Terrestrial herbivore weighing on the average over 100 pounds
Eurasia Sub-Saharan Africa The Americas Australia Candidates 72 51 24 1 Domesticated 13 0 1 0
14 Domestic Mammals Animal Wild ancestor Date (BCE) location Sheep Asiatic mouflon sheep 8000 West and Central Asia Goat Bezoar goat 8000 West Asia Cow Aurochs 6000 Eurasia and North Africa Pig Wild boar 8000 Eurasia and North Africa Horse Wild horses 4000 Southern Russia (minor 9) Arabian camel (1-hump) Wild camel 2500 Arabia Bactrian camel (2-hump) Wild camel 2500 Central Asia Llama and Alpaca Guanaco 3500 Andes Donkey African wild ass 4000 North Africa Reindeer Wild reindeer Northern Eurasia Water buffalo Wild water buffalo 4000 Southeast Asia Yak Wild yak Himalayas and Tibet Bali cattle Banteng Southeast Asia Mithan Gaur India and Burma Eurasian?
If you were a hunter-gatherer what would your reasons be of not becoming a farmer?
Which groups do you think had the most chance of surviving: the hunter-gathers, the farmers, or the group of people that combined the hunter/gatherer’s life style with certain components of the farmer’s lifestyle and why?
Do you think there is a way to eventually solve the “chicken-and-egg” problem: Did rising population cause food production, or did food production cause population to increase?
Why did Australia have no domesticated species? Because of it’s isolation, geography, or both?
I find it weird that people believe the large animals, “picked the 23rd to expire in concert, in the presence of all those supposedly harmless humans.” Clearly they had something to do with the disappearance of these animals. What might the world have been like had they not been killed?
What were the most important advantages of the Fertile Crescent?
On page 88 it was said that "most biomass on land is in the form of wood and leaves" but if there was more biomass available for humans would it change human societies that much?
Gasp... what if there were no horses?? (did we answer this last week?)
What were those pictures of/about or their significance (other than the captions listed under them)?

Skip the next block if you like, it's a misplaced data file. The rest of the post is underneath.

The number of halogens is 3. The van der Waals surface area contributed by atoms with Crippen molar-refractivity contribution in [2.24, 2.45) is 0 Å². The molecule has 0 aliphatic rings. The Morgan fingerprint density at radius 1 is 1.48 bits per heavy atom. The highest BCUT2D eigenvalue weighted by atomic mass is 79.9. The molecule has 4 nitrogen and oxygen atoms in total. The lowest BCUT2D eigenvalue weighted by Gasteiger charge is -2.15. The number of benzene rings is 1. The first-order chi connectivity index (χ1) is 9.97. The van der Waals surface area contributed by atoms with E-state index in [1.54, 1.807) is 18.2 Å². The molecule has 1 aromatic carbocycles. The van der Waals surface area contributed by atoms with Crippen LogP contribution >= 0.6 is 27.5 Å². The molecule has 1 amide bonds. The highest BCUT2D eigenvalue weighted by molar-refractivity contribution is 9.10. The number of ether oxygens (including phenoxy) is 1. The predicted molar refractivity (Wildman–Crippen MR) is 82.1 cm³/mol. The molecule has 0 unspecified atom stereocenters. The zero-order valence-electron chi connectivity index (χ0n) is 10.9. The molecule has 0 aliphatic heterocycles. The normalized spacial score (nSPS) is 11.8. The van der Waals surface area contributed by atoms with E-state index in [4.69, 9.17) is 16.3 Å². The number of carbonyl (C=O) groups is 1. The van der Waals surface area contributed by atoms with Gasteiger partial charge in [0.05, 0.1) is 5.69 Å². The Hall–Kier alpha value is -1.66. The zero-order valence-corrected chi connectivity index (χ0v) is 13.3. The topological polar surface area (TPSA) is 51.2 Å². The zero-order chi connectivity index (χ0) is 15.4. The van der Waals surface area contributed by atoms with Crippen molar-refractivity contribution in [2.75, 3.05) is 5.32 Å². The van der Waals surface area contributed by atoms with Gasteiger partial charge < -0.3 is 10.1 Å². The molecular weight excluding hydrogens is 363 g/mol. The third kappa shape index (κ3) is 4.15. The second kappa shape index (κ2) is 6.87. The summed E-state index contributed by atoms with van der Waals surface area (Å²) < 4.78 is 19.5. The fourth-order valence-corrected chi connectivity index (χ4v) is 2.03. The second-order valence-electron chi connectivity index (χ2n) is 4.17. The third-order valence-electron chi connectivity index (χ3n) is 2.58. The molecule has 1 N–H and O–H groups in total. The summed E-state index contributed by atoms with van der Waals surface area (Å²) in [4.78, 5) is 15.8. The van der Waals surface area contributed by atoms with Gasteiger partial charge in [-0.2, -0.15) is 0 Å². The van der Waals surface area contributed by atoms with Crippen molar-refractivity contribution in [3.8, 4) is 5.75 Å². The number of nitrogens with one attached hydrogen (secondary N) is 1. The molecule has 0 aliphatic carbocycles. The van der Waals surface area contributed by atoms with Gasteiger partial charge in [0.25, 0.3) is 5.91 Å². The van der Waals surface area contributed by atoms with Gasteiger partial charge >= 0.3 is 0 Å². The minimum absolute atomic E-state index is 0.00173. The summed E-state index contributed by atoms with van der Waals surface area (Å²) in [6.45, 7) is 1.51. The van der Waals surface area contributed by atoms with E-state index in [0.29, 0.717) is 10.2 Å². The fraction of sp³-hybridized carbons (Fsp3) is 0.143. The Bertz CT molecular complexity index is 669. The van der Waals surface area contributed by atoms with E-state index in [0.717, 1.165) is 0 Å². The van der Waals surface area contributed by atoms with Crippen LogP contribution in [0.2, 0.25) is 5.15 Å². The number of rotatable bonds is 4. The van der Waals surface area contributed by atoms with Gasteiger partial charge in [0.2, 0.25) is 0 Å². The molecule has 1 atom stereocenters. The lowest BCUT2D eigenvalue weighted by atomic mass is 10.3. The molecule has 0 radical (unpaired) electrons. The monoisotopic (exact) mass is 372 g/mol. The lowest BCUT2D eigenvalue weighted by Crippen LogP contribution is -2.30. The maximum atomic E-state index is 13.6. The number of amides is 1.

Did the hunter-gatherers in 11,000 BCE have a lot of children? Is there any way for us to know what the average fertility rate was?
Have there been experiments done with the New Guineans in America? For example, have they been shown pictures of cities or have they seen movies? Do they have the desire to use our weapons and tools or do they not know that it is an option?
Why can reindeer be domesticated while all other deer cannot?
Would other areas such as Africa or the Americas become dominant if Eurasia hadn't become so first?
What were some of the early farming practices that allowed agriculture to develop? Also, what were the key inventions and advancements that contributed to farming?
Diamond (pp. 111-112) identifies the emergence from the Ice Age nearly 13,000 years ago as a factor increasing human population densities, a factor that operated both independently of and as a causal factor for the rise of food production. If this is true, did the geographical effects of the end of the Ice Age provide the same impetus for population growth all over the world, or was Mesopotamia favored once more by geography in this case?
Diamond (pp. 105-107) explains some nuances regarding the differences between food production and hunting/gathering. Neither a sedentary society nor “active managers of land” seems to correspond absolutely with a “food producing” society. What, then, is the key difference between hunting/gathering and food production? Does it have to do with genetic modification of crops/animals versus simply collecting them?